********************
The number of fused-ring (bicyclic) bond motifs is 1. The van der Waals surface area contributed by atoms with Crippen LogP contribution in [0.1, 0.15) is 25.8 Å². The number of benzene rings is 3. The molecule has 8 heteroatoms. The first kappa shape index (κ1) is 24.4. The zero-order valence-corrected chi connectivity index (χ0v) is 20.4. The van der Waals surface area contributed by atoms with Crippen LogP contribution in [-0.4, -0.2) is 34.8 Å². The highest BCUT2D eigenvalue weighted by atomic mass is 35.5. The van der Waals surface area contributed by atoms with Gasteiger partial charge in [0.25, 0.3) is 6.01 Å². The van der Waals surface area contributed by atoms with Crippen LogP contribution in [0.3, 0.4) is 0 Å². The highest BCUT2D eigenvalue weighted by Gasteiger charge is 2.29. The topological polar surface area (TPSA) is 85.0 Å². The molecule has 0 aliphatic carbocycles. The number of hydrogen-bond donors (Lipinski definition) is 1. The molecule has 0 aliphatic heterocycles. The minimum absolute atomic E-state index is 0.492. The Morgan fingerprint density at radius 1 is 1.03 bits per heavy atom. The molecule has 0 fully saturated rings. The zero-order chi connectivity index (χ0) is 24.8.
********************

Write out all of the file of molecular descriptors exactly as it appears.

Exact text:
The number of fused-ring (bicyclic) bond motifs is 1. The van der Waals surface area contributed by atoms with Crippen LogP contribution in [0.1, 0.15) is 25.8 Å². The number of benzene rings is 3. The molecule has 8 heteroatoms. The first kappa shape index (κ1) is 24.4. The zero-order valence-corrected chi connectivity index (χ0v) is 20.4. The van der Waals surface area contributed by atoms with Crippen LogP contribution in [-0.4, -0.2) is 34.8 Å². The highest BCUT2D eigenvalue weighted by atomic mass is 35.5. The van der Waals surface area contributed by atoms with Gasteiger partial charge in [0.25, 0.3) is 6.01 Å². The van der Waals surface area contributed by atoms with Crippen LogP contribution in [0.3, 0.4) is 0 Å². The highest BCUT2D eigenvalue weighted by Gasteiger charge is 2.29. The topological polar surface area (TPSA) is 85.0 Å². The molecule has 0 aliphatic carbocycles. The number of hydrogen-bond donors (Lipinski definition) is 1. The molecule has 0 aliphatic heterocycles. The minimum absolute atomic E-state index is 0.492. The Morgan fingerprint density at radius 1 is 1.03 bits per heavy atom. The molecule has 0 fully saturated rings. The zero-order chi connectivity index (χ0) is 24.8.